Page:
Two reports have been published today in response to the outbreak of avian influenza in Suffolk.
Defra has issued an interim epidemiological report into the source of the outbreak, while a report from the Food Standards Agency (FSA), Defra, Health Protection Agency (HPA) and Meat Hygiene Service (MHS) traces the source of imported meat at Holton to determine if it came from Hungary.
The Defra interim epidemiological report identifies two possible hypotheses for the introduction of H5N1 into the poultry premises at Suffolk.
It concludes that there is ?little evidence? to support the first hypothesis of transmission from a wild bird source. This draws on advice from expert ornithologists and the fact that H5N1 has not been found in the wild bird population in Europe since August 2006. Also, extensive surveillance from the infected premises and the surrounding area has not isolated any trace of H5N1 in wild birds.
The second hypothesis is the spread of the virus associated with the importation of poultry products from Hungary. This is supported by the final virology results from the Veterinary Laboratories Agency (VLA) confirming that the virus strain found in poultry in Suffolk is ?essentially identical? to that which caused the outbreaks in Hungary.
The interim report therefore concludes that ?currently the most plausible? route of transmission is associated with the importation of poultry products via Hungary.
?We are still yet to reach a final conclusion and our investigation will continue to be all-embracing in respect of possible means of introduction of the virus,? deputy chief vet Fred Landeg explained.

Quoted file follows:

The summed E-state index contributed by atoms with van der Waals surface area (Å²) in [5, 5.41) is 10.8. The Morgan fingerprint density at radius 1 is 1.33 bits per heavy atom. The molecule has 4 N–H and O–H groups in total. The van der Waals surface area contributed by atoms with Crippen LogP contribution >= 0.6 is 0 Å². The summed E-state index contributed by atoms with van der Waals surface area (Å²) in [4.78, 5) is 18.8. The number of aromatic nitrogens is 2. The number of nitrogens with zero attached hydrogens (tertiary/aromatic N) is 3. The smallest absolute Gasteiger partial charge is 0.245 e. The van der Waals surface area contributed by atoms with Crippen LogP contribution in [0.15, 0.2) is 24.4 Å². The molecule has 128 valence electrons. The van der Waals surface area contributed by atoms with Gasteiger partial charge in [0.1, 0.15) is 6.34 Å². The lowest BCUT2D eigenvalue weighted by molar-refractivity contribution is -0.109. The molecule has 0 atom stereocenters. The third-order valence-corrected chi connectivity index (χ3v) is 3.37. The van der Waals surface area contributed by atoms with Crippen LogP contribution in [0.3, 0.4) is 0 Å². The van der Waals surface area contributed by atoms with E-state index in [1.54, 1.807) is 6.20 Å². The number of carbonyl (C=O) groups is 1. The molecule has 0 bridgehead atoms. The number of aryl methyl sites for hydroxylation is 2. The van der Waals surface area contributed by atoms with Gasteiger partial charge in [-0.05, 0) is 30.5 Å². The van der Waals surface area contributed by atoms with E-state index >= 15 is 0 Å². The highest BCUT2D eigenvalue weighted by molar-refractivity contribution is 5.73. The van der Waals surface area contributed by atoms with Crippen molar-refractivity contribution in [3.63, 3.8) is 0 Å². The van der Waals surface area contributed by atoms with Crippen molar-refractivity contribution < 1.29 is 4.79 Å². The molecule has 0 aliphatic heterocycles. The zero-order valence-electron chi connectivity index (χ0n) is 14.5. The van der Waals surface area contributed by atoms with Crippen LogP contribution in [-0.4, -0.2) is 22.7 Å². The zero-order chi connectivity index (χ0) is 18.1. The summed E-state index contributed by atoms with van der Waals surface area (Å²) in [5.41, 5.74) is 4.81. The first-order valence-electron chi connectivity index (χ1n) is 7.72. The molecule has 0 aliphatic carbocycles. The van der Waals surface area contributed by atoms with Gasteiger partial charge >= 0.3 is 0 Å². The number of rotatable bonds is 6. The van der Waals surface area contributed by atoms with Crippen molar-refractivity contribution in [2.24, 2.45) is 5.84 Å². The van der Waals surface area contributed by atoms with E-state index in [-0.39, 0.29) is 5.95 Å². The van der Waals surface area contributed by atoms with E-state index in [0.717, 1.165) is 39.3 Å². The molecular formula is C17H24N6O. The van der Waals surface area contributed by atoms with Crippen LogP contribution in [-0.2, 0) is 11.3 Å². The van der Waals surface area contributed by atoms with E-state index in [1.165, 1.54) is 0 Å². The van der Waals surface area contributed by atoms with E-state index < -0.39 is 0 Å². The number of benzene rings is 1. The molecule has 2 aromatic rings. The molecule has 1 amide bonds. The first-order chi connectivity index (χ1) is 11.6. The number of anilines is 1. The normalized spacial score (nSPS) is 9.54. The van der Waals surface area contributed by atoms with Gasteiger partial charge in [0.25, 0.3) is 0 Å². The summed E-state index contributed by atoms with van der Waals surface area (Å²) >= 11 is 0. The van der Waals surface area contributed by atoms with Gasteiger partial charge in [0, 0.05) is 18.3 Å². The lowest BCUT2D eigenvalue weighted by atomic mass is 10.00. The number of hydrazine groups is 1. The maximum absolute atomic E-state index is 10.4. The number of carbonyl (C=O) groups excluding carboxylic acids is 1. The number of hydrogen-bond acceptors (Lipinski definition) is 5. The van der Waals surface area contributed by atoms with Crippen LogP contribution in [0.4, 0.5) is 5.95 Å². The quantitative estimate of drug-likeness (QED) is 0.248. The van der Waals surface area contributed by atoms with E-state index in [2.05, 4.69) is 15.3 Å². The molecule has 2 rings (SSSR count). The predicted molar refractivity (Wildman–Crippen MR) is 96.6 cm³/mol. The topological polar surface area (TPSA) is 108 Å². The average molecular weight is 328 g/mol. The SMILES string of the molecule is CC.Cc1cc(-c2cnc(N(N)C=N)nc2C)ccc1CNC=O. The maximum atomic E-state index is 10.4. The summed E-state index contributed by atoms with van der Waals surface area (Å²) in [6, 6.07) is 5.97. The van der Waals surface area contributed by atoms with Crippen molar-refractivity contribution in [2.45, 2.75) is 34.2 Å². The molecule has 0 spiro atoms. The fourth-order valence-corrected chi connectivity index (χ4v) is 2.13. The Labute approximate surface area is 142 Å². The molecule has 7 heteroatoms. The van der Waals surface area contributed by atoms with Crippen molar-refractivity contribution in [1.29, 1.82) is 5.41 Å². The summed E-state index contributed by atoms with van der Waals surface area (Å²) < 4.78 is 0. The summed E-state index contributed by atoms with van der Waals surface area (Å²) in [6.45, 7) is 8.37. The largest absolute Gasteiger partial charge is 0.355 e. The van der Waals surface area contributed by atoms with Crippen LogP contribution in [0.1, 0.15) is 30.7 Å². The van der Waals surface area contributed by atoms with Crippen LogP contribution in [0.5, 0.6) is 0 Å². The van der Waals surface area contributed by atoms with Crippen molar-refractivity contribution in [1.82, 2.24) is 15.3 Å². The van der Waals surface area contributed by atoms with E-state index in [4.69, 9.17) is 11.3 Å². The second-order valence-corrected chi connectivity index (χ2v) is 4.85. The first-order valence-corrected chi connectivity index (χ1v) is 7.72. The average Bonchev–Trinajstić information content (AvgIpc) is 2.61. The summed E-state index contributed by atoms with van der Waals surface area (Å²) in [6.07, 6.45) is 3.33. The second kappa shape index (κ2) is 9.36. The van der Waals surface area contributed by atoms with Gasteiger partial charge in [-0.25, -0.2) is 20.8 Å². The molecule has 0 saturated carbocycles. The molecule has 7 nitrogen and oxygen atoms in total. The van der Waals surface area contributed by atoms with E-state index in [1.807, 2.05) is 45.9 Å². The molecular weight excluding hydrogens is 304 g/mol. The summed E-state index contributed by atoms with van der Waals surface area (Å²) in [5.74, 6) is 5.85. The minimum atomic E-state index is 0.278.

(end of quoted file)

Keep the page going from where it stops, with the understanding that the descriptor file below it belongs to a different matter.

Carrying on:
?However, these reports set out the current state of expert thinking and explain the rationale behind the most plausible explanation for how transfer of the virus could have occurred. It should nonetheless be recognised that we may never be able to conclusively pinpoint the original source of the virus.?
The FSA, Defra, HPA and MHS report examined transmission via imported Hungarian turkey meat. The FSA-led part of the investigation was launched to check whether meat from a restricted zone in Hungary had been brought to the Bernard Matthews plant at Holton, Suffolk.
This followed the hypothesis that there may be a link between the Hungarian outbreaks and the avian influenza outbreak in Suffolk. If it had been discovered that meat exported from Hungary to the UK had come from inside an avian influenza restricted zone, this would have been illegal under EU law.
Its main findings are:
? There is no evidence that any meat entered the UK food chain from the restricted zones in Hungary;
? From evidence gathered by the FSA investigation team, it appears that all food importing and processing activities being undertaken at the Bernard Matthews Factory at Holton are in line with EC law;
? The outbreak of H5N1 avian influenza does not alter the FSA’s advice that properly cooked poultry meat remains safe to eat.
?This report shows that according to the best available evidence, no turkey meat from areas previously infected with avian influenza in Hungary was received at the Bernard Matthews plant in Holton,? said Food Standards Agency chief scientist Andrew Wadge.
?It is important to remember that this investigation has always been about the illegality or otherwise of meat imported into the UK , and not about food safety. We reiterate our advice that properly cooked poultry meat does not pose a food safety risk?.
The HPA’s investigation focused on establishing if there was any health threat to the workers in the processing plant, or the wider poultry farm. Its assessment concluded the risk to the workers health was very low and as a result they didn’t require any antiviral treatment.